By MAGGIE GEBHARDT

mgebhardt@dailynews.net

Families touched by the struggle of mental illness will receive a new opportunity to gain support in January.

The Hays affiliate for National Alliance on Mental Illness plans to conduct a series of 12 weekly classes structured to help family members better understand, assist and support mentally ill relatives, said NAMI board member Mary Akins.

NAMI is a mental health organization designed to support the lives of those affected by mental illness. Dedicating itself through research, assistance, treatment and other services, NAMI provides hope for families throughout the country, the board member said.

"We can't keep playing these games of, 'We just can't talk about it,' " Akins said. "We have to talk about it. We have to look at the reality. When we learn to talk about it and deal with it, things get much better."

NAMI's Family-to-Family Education Program, a series of free classes taught by a team of trained volunteers, will meet at First United Methodist Church, 305 W. Seventh, Hays, from 6:30 to 9 p.m. every Thursday beginning Jan. 8. The program continues through March 26.

"The classes are for any adults 18 and older who are family members of someone with a mental illness," Akins said.

While the Family-to-Family classes have been conducted nationally through NAMI for many years, they are new to northwest Kansas.

"Hays has never had this class," Akins said.

Family members of close relatives with bipolar disorder, manic depression, major depression, personality disorder, schizophrenia, schizoaffective disorder, panic disorder, obsessive compulsive disorder, co-occurring brain disorders and addictive disorders are welcome to join the support group.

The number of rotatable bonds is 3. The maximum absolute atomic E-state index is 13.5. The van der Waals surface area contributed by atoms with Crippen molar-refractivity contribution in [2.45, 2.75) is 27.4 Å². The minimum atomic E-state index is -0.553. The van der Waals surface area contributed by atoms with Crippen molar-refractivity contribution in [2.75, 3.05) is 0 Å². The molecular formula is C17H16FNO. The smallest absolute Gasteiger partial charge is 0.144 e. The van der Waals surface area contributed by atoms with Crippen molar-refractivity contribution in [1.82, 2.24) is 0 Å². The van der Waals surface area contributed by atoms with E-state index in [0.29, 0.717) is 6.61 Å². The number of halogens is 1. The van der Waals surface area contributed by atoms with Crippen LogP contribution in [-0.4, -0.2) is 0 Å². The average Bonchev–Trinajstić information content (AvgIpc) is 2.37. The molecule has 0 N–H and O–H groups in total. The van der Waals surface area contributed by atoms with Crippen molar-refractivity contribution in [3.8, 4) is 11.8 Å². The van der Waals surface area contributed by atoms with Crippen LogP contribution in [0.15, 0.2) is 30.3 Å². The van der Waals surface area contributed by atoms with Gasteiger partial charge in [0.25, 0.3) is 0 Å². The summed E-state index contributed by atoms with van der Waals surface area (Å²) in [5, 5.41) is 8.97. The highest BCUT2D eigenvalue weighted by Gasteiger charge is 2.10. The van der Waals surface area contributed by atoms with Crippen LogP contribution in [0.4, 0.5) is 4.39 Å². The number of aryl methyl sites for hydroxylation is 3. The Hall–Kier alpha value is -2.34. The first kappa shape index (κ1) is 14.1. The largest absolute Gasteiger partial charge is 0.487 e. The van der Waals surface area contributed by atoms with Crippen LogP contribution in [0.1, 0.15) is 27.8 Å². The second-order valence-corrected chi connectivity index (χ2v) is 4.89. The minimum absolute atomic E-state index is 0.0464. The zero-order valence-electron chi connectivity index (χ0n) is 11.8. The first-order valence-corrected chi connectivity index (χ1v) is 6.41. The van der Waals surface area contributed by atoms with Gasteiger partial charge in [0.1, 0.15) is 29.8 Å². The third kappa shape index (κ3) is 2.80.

"People are going to find comfort as they meet others that are dealing with these things," Akins said.

Akins, a victim of post-traumatic stress disorder and NAMI board member, relates to mental illness on both a personal and professional level.

"When I finally started seeking mental health therapy, it helped. But when when I came to NAMI, that is what made all the difference," she said. "I found support through people that understood the same road I was on, who didn't have judgement against me."

Akins said NAMI programs are scenes of "no judgement."

"It's a place of understanding and support that will blow you out of the water and set you free."

Hays' Family-to-Family classes are taught by trained volunteers, such as Akins, who have personal ties to the various struggles of a family dealing with mental illness.

Upon class entry, program participants will receive a notebook and educational information pertaining to their family member's particular mental health issue.

"I want to clarify that this is a class only for family members who have a relative with mental illness," Akins said. "Individuals with mental illnesses need to attend the NAMI Connections Recovery Support Group."

This particular group, led by trained facilitators, meets from 6 to 7 p.m. the first Monday of each month at the Center for Life Experience, 2900 Hall, Hays. Information regarding Connections Recovery Support Group and other classes can be found at www.namikansas.org.

The Family-to-Family Education Program, beginning Jan. 8, requires pre-registration so preparations can be made. For more information or to register, call the Center for Life Experiences at (785) 625-2847 or visit www.nami.org/F2F.

According to www.nami.org/F2F, the Family-to-Family course is highly recommended by professionals, as it provides guidance and coping mechanisms to help with challenges, and assist loved ones as they work toward recovery.

"The stigma for mental illness is so severe," Akins said. "This program is for support, education and advocacy. Participants will receive understanding and compassion."